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50 Cent: The Final Lap Tour 2023
When: Sept. 8, 6 p.m.
Where: Rogers Arena
The Feb. 6, 2003, Interscope/Shady/Aftermath/G-Unit records release of Get Rich or Die Tryin’ launched one of rap’s most iconic artists into the global music market.
Curtis “50 Cent” Jackson was hardly a new name for hip-hop heads.
The Queens artist’s mixtapes such as No Mercy, No Fear and God’s Plan had been widely circulated for a few years, catching the attention of industry trendsetters Eminem and Dr. Dre. Wanksta was a highlight of 2002’s 8 Mile film soundtrack and was in regular rotation at clubs and on rap radio. Having already survived being shot nine times in 2000, which lead to Columbia Records cancelling the release of his intended debut, Power of the Dollar, and being dropped from the label, the “Die Tryin’” part of the debut’s title was complete.
Next up: Get Rich.
The crossover success of the addictive single In da Club fuelled sales of Get Rich or Die Tryin’, and subsequent releases such as 21 Questions and P.I.M.P. solidified the record’s monumental success. It was nominated in the best album, male solo performance and song in the rap category with 50 Cent also included in the best new artist category at the 46th Grammy Awards. He didn’t win, but took home earnings of the best-selling album of 2003 in the U.S.
Since that amazing debut, he has gone on to lead the East Coast hip-hop crew G-Unit, dropped more top-selling albums and branched into acting in film and TV, such as his role in the semi-autobiographical 2005 film Get Rich or Die Tryin’. Jackson has since gone on to acclaim in the series Power.
Prior to his Vancouver show with support from Busta Rhymes and Jeremih for the Final Lap tour, five B.C. hip hop aces offered up their thoughts on the lasting influence of the Get Rich or Die Tryin’ release.
Chin Injeti, Grammy and Juno award-winning producer, songwriter and musician whose latest single is titled Something Love Would Do:
“Skills, image, music — 50 Cent has it all. I don’t know anyone who has put out more successful records and mixtapes as he has and then diversified so much from that into other pursuits. Speaking as a producer, I think his key to staying vital in the culture for so many years is a combination of his flow and starting out with an already enduring charisma. Anyone who came up in hustle culture looks up to him as their godfather. He did it.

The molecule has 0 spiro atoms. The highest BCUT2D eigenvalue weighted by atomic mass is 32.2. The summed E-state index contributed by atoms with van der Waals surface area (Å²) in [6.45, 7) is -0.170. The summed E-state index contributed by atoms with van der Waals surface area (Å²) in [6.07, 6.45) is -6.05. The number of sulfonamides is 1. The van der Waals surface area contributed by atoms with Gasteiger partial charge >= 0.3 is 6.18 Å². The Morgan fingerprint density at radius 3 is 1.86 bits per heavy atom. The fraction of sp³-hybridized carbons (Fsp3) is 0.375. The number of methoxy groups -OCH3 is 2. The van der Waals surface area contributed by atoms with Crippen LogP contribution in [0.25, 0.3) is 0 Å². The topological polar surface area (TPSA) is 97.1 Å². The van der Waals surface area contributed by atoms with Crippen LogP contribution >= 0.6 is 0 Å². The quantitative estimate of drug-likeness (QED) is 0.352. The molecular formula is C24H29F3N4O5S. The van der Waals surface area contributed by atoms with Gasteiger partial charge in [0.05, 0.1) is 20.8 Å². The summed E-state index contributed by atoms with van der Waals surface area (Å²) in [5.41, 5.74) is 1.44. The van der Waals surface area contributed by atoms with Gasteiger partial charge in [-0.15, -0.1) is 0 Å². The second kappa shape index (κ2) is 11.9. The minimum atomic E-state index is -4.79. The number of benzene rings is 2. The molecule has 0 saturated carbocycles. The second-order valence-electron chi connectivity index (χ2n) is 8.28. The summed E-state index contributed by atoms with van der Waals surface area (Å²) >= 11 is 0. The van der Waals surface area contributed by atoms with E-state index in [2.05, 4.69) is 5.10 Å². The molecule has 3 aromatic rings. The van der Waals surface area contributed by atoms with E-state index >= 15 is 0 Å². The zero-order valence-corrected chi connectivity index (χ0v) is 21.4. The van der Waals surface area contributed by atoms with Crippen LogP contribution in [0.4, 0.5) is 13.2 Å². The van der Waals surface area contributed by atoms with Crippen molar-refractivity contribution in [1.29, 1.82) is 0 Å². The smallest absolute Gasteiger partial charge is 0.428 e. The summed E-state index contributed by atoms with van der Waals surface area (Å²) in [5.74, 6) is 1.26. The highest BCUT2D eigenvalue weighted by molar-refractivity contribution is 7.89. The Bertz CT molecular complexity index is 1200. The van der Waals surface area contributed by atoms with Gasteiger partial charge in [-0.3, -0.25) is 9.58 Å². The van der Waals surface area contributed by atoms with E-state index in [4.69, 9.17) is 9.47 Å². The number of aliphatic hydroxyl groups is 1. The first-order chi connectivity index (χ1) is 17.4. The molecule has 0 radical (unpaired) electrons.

Kia Kadiri, West Coast rapper, spoken word artist and teacher known for tracks such as the slamming Lemonade:
“That record changed the dynamics of the old-school ’90s-style into something new. I remember a Commodore show where I added the “it’s your birthday” chant from In da Club into my set, then K-Os did the same thing right after and everyone kept singing along. It was an iconic album which crossed into another level. He’ll have a 40th anniversary if he’s still around.
DJ J-Swing, works with Vancouver Whitecaps, Vancouver Canadians, clubs and more as well as being key to developing hip-hop radio in Vancouver at the Beat with DJ Flipout:
“In da Club is the only song that I can remember Flipout and I playing five times in a row at club nights. Once, people freak out; twice more of the same; five times, still going. Nobody cared, they just wanted to hear it over and over. There was the world before Get Rich or Die Tryin’, and then the one that came after it. It is still a staple at the clubs, in the public’s ear and isn’t going anywhere. It became the birthday celebration song.”
Moka Only, a prolific and legendary B.C. underground rapper who has won three Juno Awards and worked with Swollen Members. His latest album is titled In and of itself:
“Celebrating 50 Cent’s album and career is no different than celebrating The Rolling Stones. That band’s last relevant album was a very long time ago, but we still recognise them. I think we are now entering an era in hip-hop where the veterans are beginning to receive the recognition that they should deserve over time.”
Ostwelve, a.k.a. Ronnie Dean Harris is a New Westminster-based Stō:lo/St’át’imc/Nlaka’pamux multimedia artist who has been active in hip-hop for decades. He voices a character on the animated series Molly of Denali:
“There was a rumour going around back in the day that I got into a fight with 50 Cent because some people I knew got into a squabble with some of his people and, as the telephone game goes, it became about us. As a consciousness hip-hop artist, I may not agree with all the takes of his documentation of street life. The culture of New York that he came up in was a pretty f’in scary situation I don’t want any part of, but he stood his ground.”
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